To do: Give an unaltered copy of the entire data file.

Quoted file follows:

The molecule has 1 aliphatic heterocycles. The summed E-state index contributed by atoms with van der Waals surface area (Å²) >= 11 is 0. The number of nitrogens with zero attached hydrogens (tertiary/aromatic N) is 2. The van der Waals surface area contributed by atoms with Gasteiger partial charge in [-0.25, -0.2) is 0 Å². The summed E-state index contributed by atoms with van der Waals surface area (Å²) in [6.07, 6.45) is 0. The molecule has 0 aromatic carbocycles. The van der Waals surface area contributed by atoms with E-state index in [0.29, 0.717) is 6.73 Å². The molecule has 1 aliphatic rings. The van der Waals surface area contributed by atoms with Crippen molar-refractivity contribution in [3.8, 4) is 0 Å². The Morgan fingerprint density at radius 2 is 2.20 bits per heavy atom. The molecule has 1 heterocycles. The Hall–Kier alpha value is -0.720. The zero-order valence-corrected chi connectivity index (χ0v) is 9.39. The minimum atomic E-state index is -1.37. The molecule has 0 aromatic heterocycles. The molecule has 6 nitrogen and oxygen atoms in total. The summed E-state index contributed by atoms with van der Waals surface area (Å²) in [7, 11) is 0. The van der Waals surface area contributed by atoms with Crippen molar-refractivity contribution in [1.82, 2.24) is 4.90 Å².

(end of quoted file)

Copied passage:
The molecule has 1 aliphatic heterocycles. The summed E-state index contributed by atoms with van der Waals surface area (Å²) >= 11 is 0. The number of nitrogens with zero attached hydrogens (tertiary/aromatic N) is 2. The van der Waals surface area contributed by atoms with Gasteiger partial charge in [-0.25, -0.2) is 0 Å². The summed E-state index contributed by atoms with van der Waals surface area (Å²) in [6.07, 6.45) is 0. The molecule has 0 aromatic carbocycles. The van der Waals surface area contributed by atoms with E-state index in [0.29, 0.717) is 6.73 Å². The molecule has 1 aliphatic rings. The van der Waals surface area contributed by atoms with Crippen molar-refractivity contribution in [3.8, 4) is 0 Å². The Morgan fingerprint density at radius 2 is 2.20 bits per heavy atom. The molecule has 1 heterocycles. The Hall–Kier alpha value is -0.720. The zero-order valence-corrected chi connectivity index (χ0v) is 9.39. The minimum atomic E-state index is -1.37. The molecule has 0 aromatic heterocycles. The molecule has 6 nitrogen and oxygen atoms in total. The summed E-state index contributed by atoms with van der Waals surface area (Å²) in [7, 11) is 0. The van der Waals surface area contributed by atoms with Crippen molar-refractivity contribution in [1.82, 2.24) is 4.90 Å².